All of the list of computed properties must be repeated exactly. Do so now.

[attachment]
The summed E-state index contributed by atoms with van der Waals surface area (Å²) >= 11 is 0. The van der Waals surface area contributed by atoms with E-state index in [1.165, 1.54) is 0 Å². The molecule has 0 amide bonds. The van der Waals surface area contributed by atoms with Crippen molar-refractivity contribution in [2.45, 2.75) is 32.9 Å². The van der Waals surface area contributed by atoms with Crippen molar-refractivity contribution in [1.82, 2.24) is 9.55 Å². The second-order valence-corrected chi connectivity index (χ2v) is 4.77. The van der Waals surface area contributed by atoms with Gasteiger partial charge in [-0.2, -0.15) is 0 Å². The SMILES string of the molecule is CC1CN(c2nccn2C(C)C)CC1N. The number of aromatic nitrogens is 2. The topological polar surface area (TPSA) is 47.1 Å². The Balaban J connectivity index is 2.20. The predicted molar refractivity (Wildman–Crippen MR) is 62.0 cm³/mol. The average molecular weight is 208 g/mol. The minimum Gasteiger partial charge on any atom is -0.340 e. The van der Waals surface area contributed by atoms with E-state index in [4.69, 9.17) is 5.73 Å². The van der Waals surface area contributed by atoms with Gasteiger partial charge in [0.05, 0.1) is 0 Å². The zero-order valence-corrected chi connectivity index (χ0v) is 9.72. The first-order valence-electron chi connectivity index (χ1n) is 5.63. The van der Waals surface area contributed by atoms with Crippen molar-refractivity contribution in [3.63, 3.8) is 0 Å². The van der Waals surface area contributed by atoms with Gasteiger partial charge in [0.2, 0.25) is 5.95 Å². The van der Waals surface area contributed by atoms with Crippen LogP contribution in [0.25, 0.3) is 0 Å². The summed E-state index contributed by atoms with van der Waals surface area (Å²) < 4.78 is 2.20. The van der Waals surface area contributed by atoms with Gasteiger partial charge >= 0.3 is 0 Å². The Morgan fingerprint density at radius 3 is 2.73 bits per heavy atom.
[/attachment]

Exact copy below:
The summed E-state index contributed by atoms with van der Waals surface area (Å²) >= 11 is 0. The van der Waals surface area contributed by atoms with E-state index in [1.165, 1.54) is 0 Å². The molecule has 0 amide bonds. The van der Waals surface area contributed by atoms with Crippen molar-refractivity contribution in [2.45, 2.75) is 32.9 Å². The van der Waals surface area contributed by atoms with Crippen molar-refractivity contribution in [1.82, 2.24) is 9.55 Å². The second-order valence-corrected chi connectivity index (χ2v) is 4.77. The van der Waals surface area contributed by atoms with Gasteiger partial charge in [-0.2, -0.15) is 0 Å². The SMILES string of the molecule is CC1CN(c2nccn2C(C)C)CC1N. The number of aromatic nitrogens is 2. The topological polar surface area (TPSA) is 47.1 Å². The Balaban J connectivity index is 2.20. The predicted molar refractivity (Wildman–Crippen MR) is 62.0 cm³/mol. The average molecular weight is 208 g/mol. The minimum Gasteiger partial charge on any atom is -0.340 e. The van der Waals surface area contributed by atoms with E-state index in [4.69, 9.17) is 5.73 Å². The van der Waals surface area contributed by atoms with Gasteiger partial charge in [0.05, 0.1) is 0 Å². The zero-order valence-corrected chi connectivity index (χ0v) is 9.72. The first-order valence-electron chi connectivity index (χ1n) is 5.63. The van der Waals surface area contributed by atoms with Crippen molar-refractivity contribution in [3.63, 3.8) is 0 Å². The van der Waals surface area contributed by atoms with Gasteiger partial charge in [0.2, 0.25) is 5.95 Å². The van der Waals surface area contributed by atoms with Crippen LogP contribution in [0.25, 0.3) is 0 Å². The summed E-state index contributed by atoms with van der Waals surface area (Å²) < 4.78 is 2.20. The van der Waals surface area contributed by atoms with Gasteiger partial charge >= 0.3 is 0 Å². The Morgan fingerprint density at radius 3 is 2.73 bits per heavy atom.